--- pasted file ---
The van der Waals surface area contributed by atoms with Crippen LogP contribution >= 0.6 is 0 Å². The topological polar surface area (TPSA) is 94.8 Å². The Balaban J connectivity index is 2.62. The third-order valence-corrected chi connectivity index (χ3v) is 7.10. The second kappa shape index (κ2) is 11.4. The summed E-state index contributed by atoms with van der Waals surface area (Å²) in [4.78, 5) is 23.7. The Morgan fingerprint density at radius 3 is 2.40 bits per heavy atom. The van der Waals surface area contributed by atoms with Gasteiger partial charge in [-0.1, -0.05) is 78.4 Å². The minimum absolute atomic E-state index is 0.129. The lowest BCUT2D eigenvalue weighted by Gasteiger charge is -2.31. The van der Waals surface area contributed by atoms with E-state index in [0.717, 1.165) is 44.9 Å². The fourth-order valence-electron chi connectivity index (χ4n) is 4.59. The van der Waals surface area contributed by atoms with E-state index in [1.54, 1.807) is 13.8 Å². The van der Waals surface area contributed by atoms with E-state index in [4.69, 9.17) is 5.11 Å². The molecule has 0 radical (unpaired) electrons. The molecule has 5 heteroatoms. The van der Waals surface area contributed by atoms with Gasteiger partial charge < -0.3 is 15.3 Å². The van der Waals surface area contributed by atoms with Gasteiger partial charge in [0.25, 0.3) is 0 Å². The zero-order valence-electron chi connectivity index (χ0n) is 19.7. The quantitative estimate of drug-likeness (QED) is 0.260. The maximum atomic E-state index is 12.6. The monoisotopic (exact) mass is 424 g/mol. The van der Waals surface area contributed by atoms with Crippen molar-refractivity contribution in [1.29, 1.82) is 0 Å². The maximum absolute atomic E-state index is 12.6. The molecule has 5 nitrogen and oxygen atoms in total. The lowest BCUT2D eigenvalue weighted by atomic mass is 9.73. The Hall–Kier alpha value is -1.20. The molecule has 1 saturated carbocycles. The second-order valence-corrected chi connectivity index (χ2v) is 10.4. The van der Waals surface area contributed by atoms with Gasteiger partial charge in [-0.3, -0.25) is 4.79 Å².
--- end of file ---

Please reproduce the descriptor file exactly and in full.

The van der Waals surface area contributed by atoms with Crippen LogP contribution >= 0.6 is 0 Å². The topological polar surface area (TPSA) is 94.8 Å². The Balaban J connectivity index is 2.62. The third-order valence-corrected chi connectivity index (χ3v) is 7.10. The second kappa shape index (κ2) is 11.4. The summed E-state index contributed by atoms with van der Waals surface area (Å²) in [4.78, 5) is 23.7. The Morgan fingerprint density at radius 3 is 2.40 bits per heavy atom. The van der Waals surface area contributed by atoms with Gasteiger partial charge in [-0.1, -0.05) is 78.4 Å². The minimum absolute atomic E-state index is 0.129. The lowest BCUT2D eigenvalue weighted by Gasteiger charge is -2.31. The van der Waals surface area contributed by atoms with E-state index in [0.717, 1.165) is 44.9 Å². The fourth-order valence-electron chi connectivity index (χ4n) is 4.59. The van der Waals surface area contributed by atoms with E-state index in [1.54, 1.807) is 13.8 Å². The van der Waals surface area contributed by atoms with E-state index in [4.69, 9.17) is 5.11 Å². The molecule has 0 radical (unpaired) electrons. The molecule has 5 heteroatoms. The van der Waals surface area contributed by atoms with Gasteiger partial charge < -0.3 is 15.3 Å². The van der Waals surface area contributed by atoms with Gasteiger partial charge in [0.25, 0.3) is 0 Å². The zero-order valence-electron chi connectivity index (χ0n) is 19.7. The quantitative estimate of drug-likeness (QED) is 0.260. The maximum atomic E-state index is 12.6. The monoisotopic (exact) mass is 424 g/mol. The van der Waals surface area contributed by atoms with Crippen molar-refractivity contribution in [1.29, 1.82) is 0 Å². The maximum absolute atomic E-state index is 12.6. The molecule has 5 nitrogen and oxygen atoms in total. The lowest BCUT2D eigenvalue weighted by atomic mass is 9.73. The Hall–Kier alpha value is -1.20. The molecule has 1 saturated carbocycles. The second-order valence-corrected chi connectivity index (χ2v) is 10.4. The van der Waals surface area contributed by atoms with Gasteiger partial charge in [-0.3, -0.25) is 4.79 Å².